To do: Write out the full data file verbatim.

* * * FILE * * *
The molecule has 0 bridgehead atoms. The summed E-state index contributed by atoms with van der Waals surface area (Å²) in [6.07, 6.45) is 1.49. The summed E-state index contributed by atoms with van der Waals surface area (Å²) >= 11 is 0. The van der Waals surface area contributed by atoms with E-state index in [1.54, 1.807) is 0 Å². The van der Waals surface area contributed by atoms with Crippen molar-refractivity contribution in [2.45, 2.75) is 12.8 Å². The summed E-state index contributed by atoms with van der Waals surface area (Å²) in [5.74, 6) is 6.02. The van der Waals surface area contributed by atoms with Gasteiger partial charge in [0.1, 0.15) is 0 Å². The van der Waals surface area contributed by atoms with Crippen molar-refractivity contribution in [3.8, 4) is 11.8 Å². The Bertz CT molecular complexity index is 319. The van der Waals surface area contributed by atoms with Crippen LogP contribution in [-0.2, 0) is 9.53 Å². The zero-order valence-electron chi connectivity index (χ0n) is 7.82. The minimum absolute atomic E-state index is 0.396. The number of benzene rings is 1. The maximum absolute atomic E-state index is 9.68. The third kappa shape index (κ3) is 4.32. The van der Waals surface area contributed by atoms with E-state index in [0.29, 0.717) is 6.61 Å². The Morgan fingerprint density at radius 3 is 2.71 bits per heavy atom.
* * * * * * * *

The molecule has 0 bridgehead atoms. The summed E-state index contributed by atoms with van der Waals surface area (Å²) in [6.07, 6.45) is 1.49. The summed E-state index contributed by atoms with van der Waals surface area (Å²) >= 11 is 0. The van der Waals surface area contributed by atoms with E-state index in [1.54, 1.807) is 0 Å². The van der Waals surface area contributed by atoms with Crippen molar-refractivity contribution in [2.45, 2.75) is 12.8 Å². The summed E-state index contributed by atoms with van der Waals surface area (Å²) in [5.74, 6) is 6.02. The van der Waals surface area contributed by atoms with Gasteiger partial charge in [0.1, 0.15) is 0 Å². The van der Waals surface area contributed by atoms with Crippen molar-refractivity contribution in [3.8, 4) is 11.8 Å². The Bertz CT molecular complexity index is 319. The van der Waals surface area contributed by atoms with Crippen LogP contribution in [-0.2, 0) is 9.53 Å². The zero-order valence-electron chi connectivity index (χ0n) is 7.82. The minimum absolute atomic E-state index is 0.396. The number of benzene rings is 1. The maximum absolute atomic E-state index is 9.68. The third kappa shape index (κ3) is 4.32. The van der Waals surface area contributed by atoms with E-state index in [0.29, 0.717) is 6.61 Å². The Morgan fingerprint density at radius 3 is 2.71 bits per heavy atom.